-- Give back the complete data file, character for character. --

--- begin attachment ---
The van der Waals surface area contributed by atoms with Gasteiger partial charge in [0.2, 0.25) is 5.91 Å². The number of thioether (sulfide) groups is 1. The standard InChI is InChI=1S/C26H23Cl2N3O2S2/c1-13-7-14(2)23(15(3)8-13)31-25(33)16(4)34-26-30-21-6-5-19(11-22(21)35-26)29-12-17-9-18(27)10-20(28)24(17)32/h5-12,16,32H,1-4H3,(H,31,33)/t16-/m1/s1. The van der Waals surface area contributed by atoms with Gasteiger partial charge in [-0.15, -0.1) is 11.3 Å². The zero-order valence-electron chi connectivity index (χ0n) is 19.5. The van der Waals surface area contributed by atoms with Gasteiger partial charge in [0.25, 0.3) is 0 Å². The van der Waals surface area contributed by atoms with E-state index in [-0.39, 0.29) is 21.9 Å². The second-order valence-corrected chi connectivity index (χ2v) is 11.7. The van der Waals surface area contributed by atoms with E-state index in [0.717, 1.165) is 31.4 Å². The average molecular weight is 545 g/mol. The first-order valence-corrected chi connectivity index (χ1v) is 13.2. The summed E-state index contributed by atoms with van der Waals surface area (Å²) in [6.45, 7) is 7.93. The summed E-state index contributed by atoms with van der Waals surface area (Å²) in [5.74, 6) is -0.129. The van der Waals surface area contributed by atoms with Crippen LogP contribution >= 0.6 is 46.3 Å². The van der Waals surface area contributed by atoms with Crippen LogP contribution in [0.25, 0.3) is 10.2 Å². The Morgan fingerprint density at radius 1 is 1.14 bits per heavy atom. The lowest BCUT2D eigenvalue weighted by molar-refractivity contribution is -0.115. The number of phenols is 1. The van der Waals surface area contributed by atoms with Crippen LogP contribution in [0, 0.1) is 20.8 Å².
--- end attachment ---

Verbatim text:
The van der Waals surface area contributed by atoms with Gasteiger partial charge in [0.2, 0.25) is 5.91 Å². The number of thioether (sulfide) groups is 1. The standard InChI is InChI=1S/C26H23Cl2N3O2S2/c1-13-7-14(2)23(15(3)8-13)31-25(33)16(4)34-26-30-21-6-5-19(11-22(21)35-26)29-12-17-9-18(27)10-20(28)24(17)32/h5-12,16,32H,1-4H3,(H,31,33)/t16-/m1/s1. The van der Waals surface area contributed by atoms with Gasteiger partial charge in [-0.15, -0.1) is 11.3 Å². The zero-order valence-electron chi connectivity index (χ0n) is 19.5. The van der Waals surface area contributed by atoms with Gasteiger partial charge in [0.25, 0.3) is 0 Å². The van der Waals surface area contributed by atoms with E-state index in [-0.39, 0.29) is 21.9 Å². The second-order valence-corrected chi connectivity index (χ2v) is 11.7. The van der Waals surface area contributed by atoms with E-state index in [0.717, 1.165) is 31.4 Å². The average molecular weight is 545 g/mol. The first-order valence-corrected chi connectivity index (χ1v) is 13.2. The summed E-state index contributed by atoms with van der Waals surface area (Å²) in [6.45, 7) is 7.93. The summed E-state index contributed by atoms with van der Waals surface area (Å²) in [5.74, 6) is -0.129. The van der Waals surface area contributed by atoms with Crippen LogP contribution >= 0.6 is 46.3 Å². The van der Waals surface area contributed by atoms with Crippen LogP contribution in [0.25, 0.3) is 10.2 Å². The Morgan fingerprint density at radius 1 is 1.14 bits per heavy atom. The lowest BCUT2D eigenvalue weighted by molar-refractivity contribution is -0.115. The number of phenols is 1. The van der Waals surface area contributed by atoms with Crippen LogP contribution in [0, 0.1) is 20.8 Å².